Slaughter is given two life sentences

Staff Written Featured, News

By Patrick Yost


Ocmulgee Judicial Circuit Judge Allison Burleson, on recommendations by District Attorney Stephen Bradley, last Thursday, March 28 sentenced Justin Vandiver Slaughter, 23, Madison to two consecutive life sentences in the cold-blooded murder of his mother Paula Slaughter, 54 and family friend Collin Smith, 53.

Judge Burleson, after hearing testimony from Dr. Christian Hildreth, director, forensic services, Central State Hospital, sentenced Slaughter after Slaughter pled “guilty but mentally ill” to two counts of felony murder. 

Slaughter was arrested and charged on Dec. 3, 2017 after he shot and killed his mother with a 12 gauge shotgun near the front steps of the family’s Salughter-Veasley Road residence and then turned the shotgun on Smith, who was at the residence completing repairs.

In August Slaughter had been deemed by the court incompetent to stand trail after testimony by Dr. Deborah Gunnin described Slaughter’s “inability to locate time, some discussion of, basically, voices and motivations which are not tied to external realty…”

At Thursday’s hearing, Bradley said after the killings, Slaughter “did not describe any delusions, hallucinations. He doesn’t show any great remorse for it. In fact, he’s somewhat recalcitrant… he shows no irritation at her death and explains it only by talking about his mother in very negative terms.”

Bradley said on Feb. 1 Dr Hildreth issued an opinion that Slaughter was now “criminally responsible” for the two murders. Dr. Hildreth said Slaughter initially declined to take medication for paranoia and anxiety. 

Eventually doctors where able to provide medication that “took the anxiety away, took the paranoia away,” Hildreth said.

Bradley said Slaughter told state officials he had “heard voices” for several years but had been afraid to tell friends and relatives because he was afraid he would be committed to a mental institution.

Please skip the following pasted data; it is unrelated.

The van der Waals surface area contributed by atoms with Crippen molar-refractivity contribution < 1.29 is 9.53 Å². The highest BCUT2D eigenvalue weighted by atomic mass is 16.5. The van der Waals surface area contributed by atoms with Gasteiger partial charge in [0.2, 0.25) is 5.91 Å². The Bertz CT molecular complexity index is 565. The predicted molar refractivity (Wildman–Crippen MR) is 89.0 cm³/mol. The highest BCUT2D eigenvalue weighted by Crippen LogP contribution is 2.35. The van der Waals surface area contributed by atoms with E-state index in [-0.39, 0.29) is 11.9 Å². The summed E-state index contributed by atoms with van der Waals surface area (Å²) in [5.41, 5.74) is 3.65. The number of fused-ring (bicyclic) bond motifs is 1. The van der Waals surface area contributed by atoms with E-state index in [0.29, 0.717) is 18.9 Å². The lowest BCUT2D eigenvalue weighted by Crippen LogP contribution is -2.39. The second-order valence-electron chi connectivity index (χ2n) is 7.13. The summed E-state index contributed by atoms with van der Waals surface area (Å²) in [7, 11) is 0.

After Slaughter had received treatment at Central State Hospital, Hildreth said, “I do believe he is competent.”

Slaugthter, in both handcuffs and leg manacles wearing a orange and white striped pair of prison overalls, sat next to his court-appointed Public Defender Darrell Mitchell at the 3 p.m. hearing at the Morgan County Public Safety Center. Mitchell made no objections to the state’s recommendation that Slaughter receive two consecutive life sentences and swore Slaughter in to make his plea before Judge Burleson. 

At Thursday’s hearing Dr. Hildreth, under questioning from Bradley, said Slaughter “still suffers from a serious mental illness.”

“But he nonetheless is criminally responsible?” Bradley asked.

“Yes,” Dr. Hildreth said.

“Mr. Slaughter does have a diagnosis of Schizophrenia.”

“For about four years he had been experiencing hearing voices as well as some other behaviors that were consistent with schizophrenic behavior,” Dr. Hildreth said.

Relatives from both Slaughter’s family and Smith’s family were present at the hearing but did not address the court.

Bradley told the court that the possibility of the death penalty for Slaughter is “not a realistic possibility… based on the totality of the circumstances.”

After the hearing, Bradley said Slaughter would be incarcerated on the two consecutive life sentences “for a tremendously long time.”

“This is as close to justice as we can manage,” Bradley said.

Sentencing, he said, marked resolution to a tragic series of events and acts.

“This is about as tragic and harmful as it gets,” he said.

Leave a Reply